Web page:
The modulus of rupture test establishes the single-point breaking strength of stone. When attempting to assess the point-loading strength of stone, this test is most helpful. Or to put it another way, what is the stone’s breaking strength when pressure is applied to a very particular location of the stone? When examining the breaking strength at an anchor or load-bearing point, it might be useful. How would it affect the application, for instance, if a vehicle ran over a stone that was on the pavement surface? 1,500 pounds/psi is the bare minimum advised for a standard quality grade. Finally, thicker material can be required depending on the modulus of rupture.
Due to the fact that this test examines the stone in a limited region, results frequently outperform those of the closely related C880 – Flexural Strength test. It’s crucial to know which force, narrow point loading versus wider flexural pressure, to use when defining the proper test for a given application.
Standard Test For Flexural Strength of Dimension Stone
The test for flexural strength, which measures the breaking strength of stone over a span, maybe the most important one today (distance). The test assesses how much the entire span will stretch before it breaks rather than testing for fracture in a specific place. Using two places of loading and a sample that measures the exact thickness of the stone that will be placed, C880 assesses a stone’s bending strength. Flexural strength evaluates consistency throughout a wider range of motion. That is most likely the strength test that applies to both pavement and cladding applications today. The stone should have a minimum flexural strength of 1200 psi.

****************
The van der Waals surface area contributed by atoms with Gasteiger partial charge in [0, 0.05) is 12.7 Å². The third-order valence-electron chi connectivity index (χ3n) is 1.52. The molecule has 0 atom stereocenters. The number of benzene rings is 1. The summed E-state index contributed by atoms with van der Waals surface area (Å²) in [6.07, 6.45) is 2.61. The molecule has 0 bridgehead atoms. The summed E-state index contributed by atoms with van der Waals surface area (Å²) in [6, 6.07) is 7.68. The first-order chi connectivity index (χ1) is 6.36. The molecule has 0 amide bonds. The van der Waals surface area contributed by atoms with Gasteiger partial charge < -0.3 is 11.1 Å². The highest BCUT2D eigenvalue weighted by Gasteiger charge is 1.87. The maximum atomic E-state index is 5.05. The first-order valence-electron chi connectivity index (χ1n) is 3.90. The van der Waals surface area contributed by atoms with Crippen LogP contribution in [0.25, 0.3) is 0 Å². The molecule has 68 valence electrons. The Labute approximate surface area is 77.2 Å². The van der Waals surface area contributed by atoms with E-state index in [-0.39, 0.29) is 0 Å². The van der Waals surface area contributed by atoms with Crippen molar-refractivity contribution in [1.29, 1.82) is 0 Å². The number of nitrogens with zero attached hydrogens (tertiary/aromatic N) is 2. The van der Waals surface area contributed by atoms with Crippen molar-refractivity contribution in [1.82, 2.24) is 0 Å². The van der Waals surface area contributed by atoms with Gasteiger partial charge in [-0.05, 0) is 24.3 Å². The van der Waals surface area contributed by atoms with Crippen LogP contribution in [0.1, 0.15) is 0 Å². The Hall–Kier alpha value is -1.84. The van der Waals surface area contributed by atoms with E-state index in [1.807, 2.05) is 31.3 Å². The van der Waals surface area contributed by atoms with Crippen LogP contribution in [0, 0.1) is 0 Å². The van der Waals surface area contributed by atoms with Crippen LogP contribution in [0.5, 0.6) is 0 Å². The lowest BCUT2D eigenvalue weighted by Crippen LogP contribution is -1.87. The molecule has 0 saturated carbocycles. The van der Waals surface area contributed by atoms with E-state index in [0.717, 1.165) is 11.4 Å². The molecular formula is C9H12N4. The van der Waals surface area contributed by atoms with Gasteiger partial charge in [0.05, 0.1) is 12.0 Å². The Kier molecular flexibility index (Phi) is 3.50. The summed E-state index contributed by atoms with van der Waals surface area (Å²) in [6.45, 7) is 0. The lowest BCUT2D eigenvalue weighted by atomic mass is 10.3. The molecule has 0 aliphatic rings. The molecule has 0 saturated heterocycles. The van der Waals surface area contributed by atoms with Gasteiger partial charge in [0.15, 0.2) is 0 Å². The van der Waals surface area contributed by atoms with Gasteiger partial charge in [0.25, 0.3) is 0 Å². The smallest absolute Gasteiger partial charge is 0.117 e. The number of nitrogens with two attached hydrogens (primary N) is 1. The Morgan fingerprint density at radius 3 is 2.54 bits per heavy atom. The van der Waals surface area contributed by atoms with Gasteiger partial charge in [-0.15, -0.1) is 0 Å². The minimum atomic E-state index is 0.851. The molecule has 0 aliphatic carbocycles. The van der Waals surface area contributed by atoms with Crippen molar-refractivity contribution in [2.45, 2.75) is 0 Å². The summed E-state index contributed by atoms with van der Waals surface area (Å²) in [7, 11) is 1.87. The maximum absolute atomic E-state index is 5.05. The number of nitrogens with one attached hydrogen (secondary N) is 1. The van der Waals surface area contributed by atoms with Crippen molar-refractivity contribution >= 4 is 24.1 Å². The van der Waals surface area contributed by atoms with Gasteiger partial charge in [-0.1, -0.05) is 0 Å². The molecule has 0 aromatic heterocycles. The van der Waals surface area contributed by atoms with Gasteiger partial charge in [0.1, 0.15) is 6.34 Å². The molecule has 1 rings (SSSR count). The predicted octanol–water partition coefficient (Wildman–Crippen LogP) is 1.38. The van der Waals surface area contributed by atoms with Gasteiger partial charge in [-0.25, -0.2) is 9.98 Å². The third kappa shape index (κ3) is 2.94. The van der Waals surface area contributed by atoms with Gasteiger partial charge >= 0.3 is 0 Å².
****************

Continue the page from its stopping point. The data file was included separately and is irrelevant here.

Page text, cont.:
Dynamic Friction Coefficient
The slip resistance of stone finishes is a further test relevant to paving applications that were not previously mentioned within the ASTM testing. A Dynamic Coefficient of Friction test, which is covered by ANSI rules, is the test that is most frequently performed to assess if a certain stone color and finish combination is adequate for a particular application. ANSI A 137.1, a dynamic (testing many variables) co-efficient of friction test, was initially created by the Tile Council of North America and is intended to assess slide resistance for materials used in flooring or paving applications. According to comparison values provided by the test results, it may be determined whether the finish will eventually have more or less friction when it is wet.
Use this example to illustrate the significance of ASTM values to a project’s success. A Northeastern project’s architect chose two stone hues for a challenging pavement style. Different colors were used since the project estimate was more expensive than anticipated. The alternative hues, albeit more reasonably priced, were three times more absorbent than the stone that was first requested. As the stone was set in position and installed, it quickly took on a look that was far different from what the architect or owner had envisioned.